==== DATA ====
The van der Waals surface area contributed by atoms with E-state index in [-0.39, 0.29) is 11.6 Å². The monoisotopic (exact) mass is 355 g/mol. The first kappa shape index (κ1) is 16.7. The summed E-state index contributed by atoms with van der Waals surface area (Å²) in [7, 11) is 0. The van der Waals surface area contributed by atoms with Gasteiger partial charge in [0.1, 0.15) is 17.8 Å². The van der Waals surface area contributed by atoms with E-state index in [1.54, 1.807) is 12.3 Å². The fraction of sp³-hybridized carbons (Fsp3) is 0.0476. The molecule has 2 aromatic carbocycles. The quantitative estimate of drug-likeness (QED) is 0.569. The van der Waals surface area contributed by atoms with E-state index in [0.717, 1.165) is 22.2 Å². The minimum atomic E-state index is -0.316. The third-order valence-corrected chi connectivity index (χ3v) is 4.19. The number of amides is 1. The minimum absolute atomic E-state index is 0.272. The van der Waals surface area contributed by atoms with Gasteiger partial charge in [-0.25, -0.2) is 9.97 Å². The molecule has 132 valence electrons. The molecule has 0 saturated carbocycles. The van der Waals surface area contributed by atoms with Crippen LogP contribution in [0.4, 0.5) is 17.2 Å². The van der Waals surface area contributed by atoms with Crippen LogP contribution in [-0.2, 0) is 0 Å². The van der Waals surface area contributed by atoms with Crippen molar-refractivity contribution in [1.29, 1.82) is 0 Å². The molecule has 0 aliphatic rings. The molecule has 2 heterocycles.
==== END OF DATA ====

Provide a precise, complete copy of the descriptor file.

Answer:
The van der Waals surface area contributed by atoms with E-state index in [-0.39, 0.29) is 11.6 Å². The monoisotopic (exact) mass is 355 g/mol. The first kappa shape index (κ1) is 16.7. The summed E-state index contributed by atoms with van der Waals surface area (Å²) in [7, 11) is 0. The van der Waals surface area contributed by atoms with Gasteiger partial charge in [0.1, 0.15) is 17.8 Å². The van der Waals surface area contributed by atoms with E-state index in [1.54, 1.807) is 12.3 Å². The fraction of sp³-hybridized carbons (Fsp3) is 0.0476. The molecule has 2 aromatic carbocycles. The quantitative estimate of drug-likeness (QED) is 0.569. The van der Waals surface area contributed by atoms with E-state index in [0.717, 1.165) is 22.2 Å². The minimum atomic E-state index is -0.316. The third-order valence-corrected chi connectivity index (χ3v) is 4.19. The number of amides is 1. The minimum absolute atomic E-state index is 0.272. The van der Waals surface area contributed by atoms with Gasteiger partial charge in [-0.25, -0.2) is 9.97 Å². The molecule has 132 valence electrons. The molecule has 0 saturated carbocycles. The van der Waals surface area contributed by atoms with Crippen LogP contribution in [0.4, 0.5) is 17.2 Å². The van der Waals surface area contributed by atoms with Crippen LogP contribution in [-0.2, 0) is 0 Å². The van der Waals surface area contributed by atoms with Crippen molar-refractivity contribution in [1.29, 1.82) is 0 Å². The molecule has 0 aliphatic rings. The molecule has 2 heterocycles.